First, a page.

This bit from HBO’s Silicon Valley cracked me up:

Some kid is pitching his revolutionary startup idea to entrepreneur Elrich Bachman:

Kid: Here it is: Bit… soup. It’s like alphabet soup, BUT… it’s ones and zeros instead of letters.
Bachman: {silence}
Kid: ‘Cause it’s binary? You know, binary’s just ones and zeroes.
Bachman: Yeah, I know what binary is. Jesus Christ, I memorized the hexadecimal times tables when I was fourteen writing machine code. Okay? Ask me what nine times F is. It’s fleventy-five. I don’t need you to tell me what binary is.

We infer that “fleventy-five” is a hexadecimal number, commonly used in coding; presumably it’s 0xF5 (which is not 0x9 times 0xF, as it happens). But instead of saying “eff-five” for the byte 0xF5, Bachman has come up with some kind of novel system for the English-ification of hex digits.

He’s on to something. We have ordinary English words for decimal numbers, with names based on the digits and their place-value. “Seventy” is the word for two-digit chunks starting with the digit seven, for example. It might appear in the number “seventy-three”, or “five hundred seventy-one thousand”; both numbers with a 7 digit in an appropriate place. “Fleventy”, then, would be the number for two-digit chunks starting with F.

Hex only adds more kinds of digits (the symbols A through F). Could we follow Bachman’s lead and add more number-names for the extra digit symbols, and pronounce hex just like a decimal number? Could we have a system that attains the unwieldiness and syllable count of spoken English numbers, with all the respectable seriousness of saying the word “fleventy”?

I’m glad you asked. This has never been done before(1)probably, but fear not; here are the official new number-words for hexadecimal. You may start using them immediately:

Hex Place value  Word
0xA0 “Atta”
0xB0 “Bibbity”
0xC0 “City”
0xD0 “Dickety”
0xE0 “Ebbity”
0xF0 “Fleventy”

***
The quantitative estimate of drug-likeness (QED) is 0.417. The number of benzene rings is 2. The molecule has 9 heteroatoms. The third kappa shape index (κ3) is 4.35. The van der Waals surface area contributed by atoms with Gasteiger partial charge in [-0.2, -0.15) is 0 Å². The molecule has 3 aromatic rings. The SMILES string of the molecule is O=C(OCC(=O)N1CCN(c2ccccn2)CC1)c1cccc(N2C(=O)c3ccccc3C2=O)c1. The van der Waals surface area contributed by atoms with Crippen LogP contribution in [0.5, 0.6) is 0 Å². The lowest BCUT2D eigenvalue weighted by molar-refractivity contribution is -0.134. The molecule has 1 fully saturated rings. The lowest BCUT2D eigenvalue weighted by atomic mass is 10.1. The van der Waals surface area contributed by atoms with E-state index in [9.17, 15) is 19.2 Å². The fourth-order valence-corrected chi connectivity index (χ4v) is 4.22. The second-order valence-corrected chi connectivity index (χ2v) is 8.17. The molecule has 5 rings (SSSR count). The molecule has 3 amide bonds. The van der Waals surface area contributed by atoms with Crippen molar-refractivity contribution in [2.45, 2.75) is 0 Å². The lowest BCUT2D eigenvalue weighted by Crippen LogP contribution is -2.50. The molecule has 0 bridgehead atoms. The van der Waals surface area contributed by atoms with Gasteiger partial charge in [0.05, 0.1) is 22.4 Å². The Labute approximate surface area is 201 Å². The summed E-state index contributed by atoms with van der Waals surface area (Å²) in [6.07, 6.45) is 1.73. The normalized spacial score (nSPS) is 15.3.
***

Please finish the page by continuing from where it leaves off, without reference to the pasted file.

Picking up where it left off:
I think it would help to solidify this with some examples:

0xB3 “bibbity-three”
0xF5 “fleventy-five”
0xE4 “ebbity-four”
0xA7 “atta-seven”
0xC5 “city-five”
0xDB “dickety-bee”

## Higher place values

But really, we must go further. What about numbers larger than a byte? We have the words “hundred” and “thousand” for decimal place values higher than ten, so why not something for hex place values higher than 0x10? Say, for multiples of 0x100?

For this, I propose “bitey”.

Resulting in:

0xDAF1 “dickety-A bitey fleventy-one”
0xE137 “ebbity-one bitey thirty-seven”
0xA0C9 “atta-bitey city-nine”
0xBBBB “bibbity-bee bitey bibbity-bee”

Naturally, we could make yet larger numbers by devising some names for larger place values, and combine them with intermediate values, in the same way that we compose decimal numbers like “thirty thousand” or “six hundred fifty one million”. As in English, place value names could be dropped if you’re feeling brief. We’ll also need hex-digit words for the “teens”.

## Try it

I’ll leave you to explore the new naming system with this toy:

Say place values

How we’ve conversed about hex without a system like this is beyond me. You’re welcome.

Footnotes   [ + ]

 1 ↑ probably

## 32 thoughts on “How to pronounce hexadecimal”

1. Thijzert

Nice! I’d like to suggest modeling the higher-order digits on Knuth’s yllions: instead of inventing a prefix every other hex digit, we’ll only have to invent a prefix for 2 digits, 4, 8, 16, etc.